Two, we recognize that you can go overboard with church people. Some churches have something going on almost every night of the week and you can become so involved that you barely have any time for your family, much less for getting to know and spending time with people who are not Christians. For those Christians, culture is always seen as "bad" and Christians are supposedly "good" and so churches try to compete with the "bad" activities in culture by always having an "Christian" alternative. In our understanding, everyone is bad, which is why we need Jesus, why we need each other to help us become like Jesus, and why we need to be active in non-Christian communities so that other people would also put their faith in Jesus. Thus, our goal and expectation for those who are part of the community of The Resolved Church is to regularly worship together on Sundays and then get together in a smaller group once during the week.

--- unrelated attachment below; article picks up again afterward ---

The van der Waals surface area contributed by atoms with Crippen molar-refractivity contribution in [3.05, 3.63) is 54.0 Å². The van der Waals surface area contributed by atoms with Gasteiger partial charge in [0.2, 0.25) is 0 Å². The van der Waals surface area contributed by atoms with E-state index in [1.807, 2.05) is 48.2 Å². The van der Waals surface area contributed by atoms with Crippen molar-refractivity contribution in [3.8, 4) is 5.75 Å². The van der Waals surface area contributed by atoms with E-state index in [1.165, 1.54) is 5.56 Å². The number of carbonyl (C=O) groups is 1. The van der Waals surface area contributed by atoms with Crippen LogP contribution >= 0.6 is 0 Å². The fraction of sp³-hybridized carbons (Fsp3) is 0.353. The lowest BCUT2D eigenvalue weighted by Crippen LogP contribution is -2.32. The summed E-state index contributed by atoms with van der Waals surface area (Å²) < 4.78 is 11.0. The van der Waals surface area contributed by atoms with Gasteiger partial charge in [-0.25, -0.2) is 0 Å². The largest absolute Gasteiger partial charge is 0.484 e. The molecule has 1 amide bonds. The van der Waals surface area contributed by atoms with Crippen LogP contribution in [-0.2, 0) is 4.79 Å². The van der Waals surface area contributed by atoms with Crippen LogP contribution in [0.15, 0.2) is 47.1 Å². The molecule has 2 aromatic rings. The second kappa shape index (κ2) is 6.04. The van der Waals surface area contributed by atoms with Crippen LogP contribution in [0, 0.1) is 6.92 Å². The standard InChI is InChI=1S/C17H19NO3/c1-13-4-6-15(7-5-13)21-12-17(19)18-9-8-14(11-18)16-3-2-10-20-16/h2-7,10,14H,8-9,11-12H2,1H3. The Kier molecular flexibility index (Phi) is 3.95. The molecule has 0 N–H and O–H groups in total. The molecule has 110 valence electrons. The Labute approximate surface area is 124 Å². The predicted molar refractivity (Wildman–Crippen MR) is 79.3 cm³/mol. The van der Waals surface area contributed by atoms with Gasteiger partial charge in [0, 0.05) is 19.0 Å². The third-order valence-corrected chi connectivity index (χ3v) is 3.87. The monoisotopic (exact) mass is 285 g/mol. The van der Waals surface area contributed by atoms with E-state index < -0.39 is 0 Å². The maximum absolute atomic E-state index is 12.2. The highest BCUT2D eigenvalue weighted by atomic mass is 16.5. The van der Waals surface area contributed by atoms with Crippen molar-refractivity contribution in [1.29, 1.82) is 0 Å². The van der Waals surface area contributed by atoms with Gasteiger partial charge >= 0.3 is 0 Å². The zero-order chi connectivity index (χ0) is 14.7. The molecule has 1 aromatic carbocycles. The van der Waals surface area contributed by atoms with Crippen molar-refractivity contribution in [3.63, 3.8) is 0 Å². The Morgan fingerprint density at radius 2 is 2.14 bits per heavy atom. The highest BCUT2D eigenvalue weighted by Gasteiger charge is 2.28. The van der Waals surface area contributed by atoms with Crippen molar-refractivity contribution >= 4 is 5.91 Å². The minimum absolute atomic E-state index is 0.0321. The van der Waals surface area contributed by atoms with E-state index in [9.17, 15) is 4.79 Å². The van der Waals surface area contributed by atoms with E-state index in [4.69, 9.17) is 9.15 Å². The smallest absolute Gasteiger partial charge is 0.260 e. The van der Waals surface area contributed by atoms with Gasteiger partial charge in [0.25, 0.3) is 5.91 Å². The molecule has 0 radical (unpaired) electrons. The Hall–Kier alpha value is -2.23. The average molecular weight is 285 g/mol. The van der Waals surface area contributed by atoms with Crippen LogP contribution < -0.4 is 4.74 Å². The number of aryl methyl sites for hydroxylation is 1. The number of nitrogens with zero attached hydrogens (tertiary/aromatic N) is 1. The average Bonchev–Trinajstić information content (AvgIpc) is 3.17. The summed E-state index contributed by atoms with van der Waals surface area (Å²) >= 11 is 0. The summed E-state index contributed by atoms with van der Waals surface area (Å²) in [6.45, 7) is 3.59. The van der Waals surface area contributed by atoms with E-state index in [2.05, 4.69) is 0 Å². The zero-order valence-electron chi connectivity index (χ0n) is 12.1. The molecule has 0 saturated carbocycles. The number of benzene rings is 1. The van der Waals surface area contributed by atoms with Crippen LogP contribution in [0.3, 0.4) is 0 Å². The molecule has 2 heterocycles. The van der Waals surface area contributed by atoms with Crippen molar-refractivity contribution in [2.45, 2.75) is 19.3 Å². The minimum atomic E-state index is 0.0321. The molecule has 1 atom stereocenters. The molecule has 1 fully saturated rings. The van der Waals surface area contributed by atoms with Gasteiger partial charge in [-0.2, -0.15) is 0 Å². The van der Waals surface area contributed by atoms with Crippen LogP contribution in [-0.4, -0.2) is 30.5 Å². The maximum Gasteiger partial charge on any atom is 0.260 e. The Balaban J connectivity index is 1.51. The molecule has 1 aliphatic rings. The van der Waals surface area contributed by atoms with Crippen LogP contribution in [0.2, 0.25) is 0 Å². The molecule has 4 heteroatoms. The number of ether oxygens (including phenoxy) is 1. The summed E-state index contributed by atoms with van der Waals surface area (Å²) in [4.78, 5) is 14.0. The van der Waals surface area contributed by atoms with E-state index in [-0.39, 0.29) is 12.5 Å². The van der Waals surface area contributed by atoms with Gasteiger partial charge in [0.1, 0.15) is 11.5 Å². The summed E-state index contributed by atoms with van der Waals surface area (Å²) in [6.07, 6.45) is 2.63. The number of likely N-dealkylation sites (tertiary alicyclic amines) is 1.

Three, we recognize that people are different and unique and so we currently allow for many different types of communities. Our only restrictions are that the groups are gospel centered (1 Cor 2:2) and that the leaders of these groups are under the covering and accountability of The Resolved Church leadership because that is the way Jesus designed his church (Eph 4:11-12). Community groups where people are just getting drunk forsake the gospel and groups where the leadership is not under the covering of a local church forsake the called teachers of the gospel.


The Mission of Community

Lastly, the strength of a church is it's community. It is so very easy for church to slip into simply being a Sunday service. When that happens "church" ceases to be the church and starts to be more like a cardboard facade of church. The church is a body of believers called by God out of darkness and into the light of Christ and from that point on is always calling others into the light of Christ. The mission of community is Jesus.